When the economy goes down, apologies to clients seem to go up. In economic bubbles, however, they plummet — and fast.

During the recession, a security company was supposed to do an installation for Syntaxis. Their technician didn’t show up, and when I called to check about the appointment, the person I spoke to admitted he had forgotten to pass along the job information.

“I’m sorry,” he said, before promising that the technician would arrive shortly (which he did).

The very same week, I got a second apology, this time from a shipping company that had made a mistake with the mailing address on a package.

Although these two experiences do not constitute a statistically significant sample, an increase in apologies may well be part of a larger trend towards courtesy and accountability in a challenging work environment. Even extremely conscientious people make mistakes from time to time, so perfection is not a reasonable expectation — but a courteous I’m sorry is. Unfortunately, pre-recession customer-service apologies were often hard to come by.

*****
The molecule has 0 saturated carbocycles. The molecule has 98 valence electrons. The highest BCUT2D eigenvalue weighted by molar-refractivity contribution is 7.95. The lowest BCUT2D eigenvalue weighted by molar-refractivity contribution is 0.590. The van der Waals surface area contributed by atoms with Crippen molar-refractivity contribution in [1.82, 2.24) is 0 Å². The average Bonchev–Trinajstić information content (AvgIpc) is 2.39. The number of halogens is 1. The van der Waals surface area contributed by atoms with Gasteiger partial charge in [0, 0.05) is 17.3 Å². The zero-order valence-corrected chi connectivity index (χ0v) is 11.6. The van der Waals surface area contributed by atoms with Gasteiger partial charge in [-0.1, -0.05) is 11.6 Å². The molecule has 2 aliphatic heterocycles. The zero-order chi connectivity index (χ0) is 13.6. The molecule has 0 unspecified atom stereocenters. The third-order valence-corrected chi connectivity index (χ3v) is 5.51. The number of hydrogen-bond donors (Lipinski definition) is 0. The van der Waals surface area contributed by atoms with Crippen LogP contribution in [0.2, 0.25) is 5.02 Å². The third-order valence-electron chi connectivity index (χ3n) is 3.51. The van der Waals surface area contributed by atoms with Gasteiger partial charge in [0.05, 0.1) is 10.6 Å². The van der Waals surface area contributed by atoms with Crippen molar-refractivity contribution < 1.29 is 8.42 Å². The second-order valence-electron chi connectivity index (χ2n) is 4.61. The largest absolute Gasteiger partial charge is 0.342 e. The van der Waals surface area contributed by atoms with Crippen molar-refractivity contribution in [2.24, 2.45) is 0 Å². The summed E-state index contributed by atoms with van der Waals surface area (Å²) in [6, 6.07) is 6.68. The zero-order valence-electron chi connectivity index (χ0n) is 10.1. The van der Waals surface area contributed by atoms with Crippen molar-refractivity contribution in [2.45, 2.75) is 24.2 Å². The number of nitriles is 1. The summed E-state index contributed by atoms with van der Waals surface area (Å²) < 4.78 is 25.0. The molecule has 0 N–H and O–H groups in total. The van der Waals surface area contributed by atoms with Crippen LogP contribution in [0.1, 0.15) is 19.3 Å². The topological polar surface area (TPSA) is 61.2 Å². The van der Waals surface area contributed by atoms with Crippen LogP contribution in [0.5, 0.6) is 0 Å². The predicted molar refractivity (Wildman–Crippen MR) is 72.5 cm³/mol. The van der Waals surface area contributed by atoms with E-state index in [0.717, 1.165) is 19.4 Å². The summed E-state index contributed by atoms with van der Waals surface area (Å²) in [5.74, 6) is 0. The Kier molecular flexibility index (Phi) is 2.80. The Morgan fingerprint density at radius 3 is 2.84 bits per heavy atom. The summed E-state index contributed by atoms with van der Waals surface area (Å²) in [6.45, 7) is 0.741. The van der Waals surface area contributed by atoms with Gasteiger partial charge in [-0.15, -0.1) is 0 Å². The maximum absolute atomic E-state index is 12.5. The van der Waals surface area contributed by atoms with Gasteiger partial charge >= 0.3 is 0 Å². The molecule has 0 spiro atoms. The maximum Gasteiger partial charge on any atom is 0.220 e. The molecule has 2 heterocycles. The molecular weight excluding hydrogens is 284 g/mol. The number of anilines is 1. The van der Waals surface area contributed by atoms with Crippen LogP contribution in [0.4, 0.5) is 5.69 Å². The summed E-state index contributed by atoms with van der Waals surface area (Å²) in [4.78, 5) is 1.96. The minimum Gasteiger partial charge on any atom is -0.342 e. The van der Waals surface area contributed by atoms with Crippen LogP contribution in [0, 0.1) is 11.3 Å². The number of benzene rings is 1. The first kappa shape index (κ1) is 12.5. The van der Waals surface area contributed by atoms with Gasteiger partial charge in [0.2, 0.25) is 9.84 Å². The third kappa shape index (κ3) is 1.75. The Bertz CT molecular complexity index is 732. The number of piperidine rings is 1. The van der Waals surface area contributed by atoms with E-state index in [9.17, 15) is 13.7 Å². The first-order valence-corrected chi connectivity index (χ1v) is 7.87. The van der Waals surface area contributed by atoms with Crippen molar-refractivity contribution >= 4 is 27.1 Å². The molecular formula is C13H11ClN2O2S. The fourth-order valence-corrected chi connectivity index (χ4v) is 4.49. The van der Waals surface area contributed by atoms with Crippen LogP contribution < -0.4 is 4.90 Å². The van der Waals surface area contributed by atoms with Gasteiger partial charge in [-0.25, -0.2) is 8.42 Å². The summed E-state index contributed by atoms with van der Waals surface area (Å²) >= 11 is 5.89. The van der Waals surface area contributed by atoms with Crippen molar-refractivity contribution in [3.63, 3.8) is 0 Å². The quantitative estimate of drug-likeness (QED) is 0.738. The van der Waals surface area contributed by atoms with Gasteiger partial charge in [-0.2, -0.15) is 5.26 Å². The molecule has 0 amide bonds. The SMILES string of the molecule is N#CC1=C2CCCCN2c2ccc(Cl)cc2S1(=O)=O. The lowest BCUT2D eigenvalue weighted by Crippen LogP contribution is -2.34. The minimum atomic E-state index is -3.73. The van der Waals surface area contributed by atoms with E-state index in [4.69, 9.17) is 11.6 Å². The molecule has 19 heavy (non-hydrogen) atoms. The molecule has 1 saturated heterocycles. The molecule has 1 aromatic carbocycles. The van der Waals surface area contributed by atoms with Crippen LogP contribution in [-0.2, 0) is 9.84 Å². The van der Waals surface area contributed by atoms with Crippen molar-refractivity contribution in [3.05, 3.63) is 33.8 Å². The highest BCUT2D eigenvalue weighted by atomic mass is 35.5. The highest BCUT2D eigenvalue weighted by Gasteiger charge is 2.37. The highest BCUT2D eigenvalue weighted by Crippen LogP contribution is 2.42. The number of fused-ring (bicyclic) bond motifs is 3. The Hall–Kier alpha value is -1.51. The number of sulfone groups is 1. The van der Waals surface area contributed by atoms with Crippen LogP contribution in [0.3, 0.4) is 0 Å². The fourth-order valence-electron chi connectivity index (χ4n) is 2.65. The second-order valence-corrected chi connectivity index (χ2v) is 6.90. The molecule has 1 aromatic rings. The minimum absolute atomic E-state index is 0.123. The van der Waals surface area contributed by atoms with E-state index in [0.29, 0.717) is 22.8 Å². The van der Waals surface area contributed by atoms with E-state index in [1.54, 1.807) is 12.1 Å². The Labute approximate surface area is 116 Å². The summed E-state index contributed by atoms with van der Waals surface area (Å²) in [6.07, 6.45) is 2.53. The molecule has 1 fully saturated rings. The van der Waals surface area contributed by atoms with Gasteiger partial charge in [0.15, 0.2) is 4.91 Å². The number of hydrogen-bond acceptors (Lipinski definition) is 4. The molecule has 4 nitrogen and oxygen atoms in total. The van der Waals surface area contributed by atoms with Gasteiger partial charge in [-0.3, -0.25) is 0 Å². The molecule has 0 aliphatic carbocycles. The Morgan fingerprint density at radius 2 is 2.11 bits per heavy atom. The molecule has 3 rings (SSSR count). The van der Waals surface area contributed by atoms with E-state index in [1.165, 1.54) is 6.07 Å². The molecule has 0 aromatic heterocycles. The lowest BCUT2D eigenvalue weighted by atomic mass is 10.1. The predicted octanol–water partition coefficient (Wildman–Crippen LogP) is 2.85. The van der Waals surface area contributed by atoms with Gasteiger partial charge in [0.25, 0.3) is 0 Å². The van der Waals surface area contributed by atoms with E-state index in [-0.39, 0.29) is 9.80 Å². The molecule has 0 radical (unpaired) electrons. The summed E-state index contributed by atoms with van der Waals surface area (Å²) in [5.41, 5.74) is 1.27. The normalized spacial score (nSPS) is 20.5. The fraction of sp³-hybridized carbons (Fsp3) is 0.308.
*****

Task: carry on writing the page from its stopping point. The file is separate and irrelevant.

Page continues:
A number of years ago, for example, upon discovering a significant technical glitch, I sent an e-mail to the vendor responsible for that system. Our contact there never apologized, instead writing back simply, “This has been fixed.”

The unwillingness to say the words I’m sorry is a major customer-service failing, yet many people seem to believe they should never apologize to customers, because that would mean admitting a mistake. If a customer knows a mistake has been made, it is unproductive to pretend it hasn’t. In fact, pretending it hasn’t is an excellent way to infuriate customers, even drive them away altogether. (This technique has a similarly dismal record in people’s personal lives; if you are skeptical, try it out with a loved one and see how that goes for you.)

In a recession, when firms in many industries are competing for scarce business, it is natural that the quality of customer service would receive more attention. As the economy shrinks, you see growth in the apology sector.

Now that the economy is stronger again, perhaps the apology sector will once again show signs of decline — although I will hope for a hangover effect from harder times.

Good business etiquette, after all, is always good business!